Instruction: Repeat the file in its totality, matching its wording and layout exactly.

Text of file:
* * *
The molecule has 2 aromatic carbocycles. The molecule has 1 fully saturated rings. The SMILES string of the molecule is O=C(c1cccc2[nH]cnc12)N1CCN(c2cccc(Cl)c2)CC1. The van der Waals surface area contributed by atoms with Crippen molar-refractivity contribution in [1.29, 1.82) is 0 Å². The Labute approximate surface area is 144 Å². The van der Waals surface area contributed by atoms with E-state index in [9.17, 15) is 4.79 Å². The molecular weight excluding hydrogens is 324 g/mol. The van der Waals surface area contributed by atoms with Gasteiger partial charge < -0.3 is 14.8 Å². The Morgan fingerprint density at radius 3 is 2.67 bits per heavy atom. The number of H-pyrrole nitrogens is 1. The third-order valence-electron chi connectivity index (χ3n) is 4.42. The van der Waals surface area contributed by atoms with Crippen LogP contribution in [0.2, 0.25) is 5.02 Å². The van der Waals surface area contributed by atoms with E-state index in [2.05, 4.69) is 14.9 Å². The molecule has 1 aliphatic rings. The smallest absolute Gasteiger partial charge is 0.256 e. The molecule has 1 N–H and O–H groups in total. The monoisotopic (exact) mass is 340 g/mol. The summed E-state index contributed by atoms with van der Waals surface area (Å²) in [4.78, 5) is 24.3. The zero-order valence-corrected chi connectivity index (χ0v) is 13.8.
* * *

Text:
The molecule has 2 aromatic carbocycles. The molecule has 1 fully saturated rings. The SMILES string of the molecule is O=C(c1cccc2[nH]cnc12)N1CCN(c2cccc(Cl)c2)CC1. The van der Waals surface area contributed by atoms with Crippen molar-refractivity contribution in [1.29, 1.82) is 0 Å². The Labute approximate surface area is 144 Å². The van der Waals surface area contributed by atoms with E-state index in [9.17, 15) is 4.79 Å². The molecular weight excluding hydrogens is 324 g/mol. The van der Waals surface area contributed by atoms with Gasteiger partial charge < -0.3 is 14.8 Å². The Morgan fingerprint density at radius 3 is 2.67 bits per heavy atom. The number of H-pyrrole nitrogens is 1. The third-order valence-electron chi connectivity index (χ3n) is 4.42. The van der Waals surface area contributed by atoms with Crippen LogP contribution in [0.2, 0.25) is 5.02 Å². The van der Waals surface area contributed by atoms with E-state index in [2.05, 4.69) is 14.9 Å². The molecule has 1 aliphatic rings. The smallest absolute Gasteiger partial charge is 0.256 e. The molecule has 1 N–H and O–H groups in total. The monoisotopic (exact) mass is 340 g/mol. The summed E-state index contributed by atoms with van der Waals surface area (Å²) in [4.78, 5) is 24.3. The zero-order valence-corrected chi connectivity index (χ0v) is 13.8.